GTA gas prices poised to spike after drone attack on Saudi oilfield
|Toronto Star 16 Sep 2019 at 13:21|
Gas prices in the GTA could rise by as much as 12 cents a litre in the wake of the drone attacks on Saudi-owned oil facilities that knocked out nearly 6 per cent of global crude supply and sent benchmark prices soaring Monday.
But how much pain consumers will feel depends on how quickly production can be restored, and with the switch to cheaper winter gasoline blends cushioning some of the blow, according to some experts.
Boston-based fuel price search firm GasBuddy predicts an increase of five to 12 cents for a litre of regular gas in the Toronto region due to the disruption, with the price to rise gradually over coming weeks.
“It may be more,” if the Saudis can’t restore output as quickly as they had indicated, said GasBuddy petroleum analyst Allison Mac.
Mac’s firm forecasts the impact across North America beginning mid-week and continuing until state-owned oil company Saudi Aramco is able to restore all production. Aramco initially said if hoped to restore a third of lost output by Monday, but has tempered that outlook and given no timetable for full recovery.
Roger McKnight, chief petroleum analyst with En-Pro International Inc., said he expects the price per litre for regular gas will increase by about six cents Wednesday in the GTA and across eastern Canada, and by slightly less west of Thunder Bay.
He said the hike will be a bit more for diesel, adding that uncertainty over the perpetrators and timing of restoration creates a circumstance with “no logical end in sight,” while also making the case for more pipeline capacity to ship Alberta oil east. He said Saint John, N.B.-based Irving Oil relies on crude supplies from the Saudis as well as Russia.
McKnight said the impact depends on the response in the U.S. where President Donald Trump has vowed to tap petroleum reserves and expedite approvals for pipelines in Texas and other states. All of that will take time, McKnight added, noting that the sudden removal of significant supply means “all the spare capacity is pretty well gone.”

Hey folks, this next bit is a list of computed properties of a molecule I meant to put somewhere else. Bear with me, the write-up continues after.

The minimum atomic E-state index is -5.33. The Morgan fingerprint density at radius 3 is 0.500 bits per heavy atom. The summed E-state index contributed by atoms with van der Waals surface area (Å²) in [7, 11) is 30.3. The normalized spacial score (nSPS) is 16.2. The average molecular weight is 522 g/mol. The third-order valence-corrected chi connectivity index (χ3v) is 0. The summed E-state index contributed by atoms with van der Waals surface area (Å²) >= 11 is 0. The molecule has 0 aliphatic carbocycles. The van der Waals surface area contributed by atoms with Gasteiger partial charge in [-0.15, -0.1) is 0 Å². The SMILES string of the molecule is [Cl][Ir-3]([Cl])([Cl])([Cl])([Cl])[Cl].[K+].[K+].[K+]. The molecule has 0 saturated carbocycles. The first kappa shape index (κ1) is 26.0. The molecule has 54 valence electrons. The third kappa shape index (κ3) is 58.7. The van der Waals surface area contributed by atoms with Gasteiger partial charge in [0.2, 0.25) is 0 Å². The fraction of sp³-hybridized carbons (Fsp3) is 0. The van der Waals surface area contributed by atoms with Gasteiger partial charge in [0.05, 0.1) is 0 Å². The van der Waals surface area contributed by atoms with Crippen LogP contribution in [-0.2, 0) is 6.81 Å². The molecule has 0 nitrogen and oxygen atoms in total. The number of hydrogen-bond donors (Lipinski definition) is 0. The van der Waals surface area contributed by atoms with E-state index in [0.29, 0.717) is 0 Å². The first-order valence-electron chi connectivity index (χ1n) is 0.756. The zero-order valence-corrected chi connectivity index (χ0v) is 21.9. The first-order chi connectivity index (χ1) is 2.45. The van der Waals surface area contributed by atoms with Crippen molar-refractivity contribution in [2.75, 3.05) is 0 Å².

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En-Pro says gas prices are at an average price of $1.16.9 a litre at most GTA gas stations.
Mac of GasBuddy said fallout from the disruption would have been more severe if it had occurred during the peak summer driving season. Energy expert Dan McTeague noted that the switchover to less energy-consuming winter blends begins this week, which could lower pump prices.
Saudi Arabia can restart a significant volume of the halted oil production within days, but needs weeks to restore full output capacity, people familiar with the matter said. The kingdom — or its customers — may use stockpiles to keep supplies flowing in the short term.
Saudi Arabia’s Abqaiq processing facility and the Khurais oilfield were attacked over the weekend by drones leading to fires that have sidelined around 5.7 million barrels of oil that would otherwise have been pumped daily.
There were no injuries from the attack, but Aramco CEO Amin Hassan Al-Nasser told the Saudi Press Agency that it could take some days to restore production. On Sunday, Trump said the U.S. would open its strategic reserves to plug any deficit and said he would expedite the approval of pipelines in Texas and other states.
Crude posted its biggest ever intraday jump to more than $71 (U.S.) a barrel after the strike that the U.S. has blamed on Iran.
London’s Brent futures leapt almost $12 in the seconds after the open, the most in dollar terms since they were launched in 1988. Prices have since pulled back about half of that initial surge of almost 20 per cent, but were still heading for the biggest advance in almost three years.
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The Toronto Stock Exchange’s S&P/TSX composite index energy sector climbed 3.8 per cent higher at the open Monday after the price spike with the loonie tipped to rise as well.
For oil markets, it’s the single worst sudden disruption ever, and while Saudi Arabia may be able to return some supply within days, the attacks highlight the vulnerability of the world’s most important exporter. They also add further political risk to prices, raising the spectre of more destabilization in the Middle East and the threat of U.S. retaliation against Iran.